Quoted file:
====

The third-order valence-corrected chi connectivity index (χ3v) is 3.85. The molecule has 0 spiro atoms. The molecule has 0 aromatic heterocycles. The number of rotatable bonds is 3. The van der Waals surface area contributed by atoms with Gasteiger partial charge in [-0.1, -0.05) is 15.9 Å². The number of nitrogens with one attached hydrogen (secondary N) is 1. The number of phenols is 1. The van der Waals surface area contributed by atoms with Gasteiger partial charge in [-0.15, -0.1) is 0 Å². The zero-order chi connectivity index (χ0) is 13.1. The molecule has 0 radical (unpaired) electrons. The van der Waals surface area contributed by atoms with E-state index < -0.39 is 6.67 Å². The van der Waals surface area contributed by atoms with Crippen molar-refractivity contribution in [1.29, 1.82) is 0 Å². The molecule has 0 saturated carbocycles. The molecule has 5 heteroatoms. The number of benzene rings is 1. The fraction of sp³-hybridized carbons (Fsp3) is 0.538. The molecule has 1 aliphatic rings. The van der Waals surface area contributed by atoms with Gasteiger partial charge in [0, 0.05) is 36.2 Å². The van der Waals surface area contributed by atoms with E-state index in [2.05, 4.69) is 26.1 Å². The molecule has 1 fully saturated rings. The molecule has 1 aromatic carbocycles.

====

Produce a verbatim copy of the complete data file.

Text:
The third-order valence-corrected chi connectivity index (χ3v) is 3.85. The molecule has 0 spiro atoms. The molecule has 0 aromatic heterocycles. The number of rotatable bonds is 3. The van der Waals surface area contributed by atoms with Gasteiger partial charge in [-0.1, -0.05) is 15.9 Å². The number of nitrogens with one attached hydrogen (secondary N) is 1. The number of phenols is 1. The van der Waals surface area contributed by atoms with Gasteiger partial charge in [-0.15, -0.1) is 0 Å². The zero-order chi connectivity index (χ0) is 13.1. The molecule has 0 radical (unpaired) electrons. The van der Waals surface area contributed by atoms with E-state index < -0.39 is 6.67 Å². The van der Waals surface area contributed by atoms with Crippen molar-refractivity contribution in [1.29, 1.82) is 0 Å². The molecule has 0 saturated carbocycles. The molecule has 5 heteroatoms. The number of benzene rings is 1. The fraction of sp³-hybridized carbons (Fsp3) is 0.538. The molecule has 1 aliphatic rings. The van der Waals surface area contributed by atoms with Gasteiger partial charge in [0, 0.05) is 36.2 Å². The van der Waals surface area contributed by atoms with E-state index in [2.05, 4.69) is 26.1 Å². The molecule has 1 fully saturated rings. The molecule has 1 aromatic carbocycles.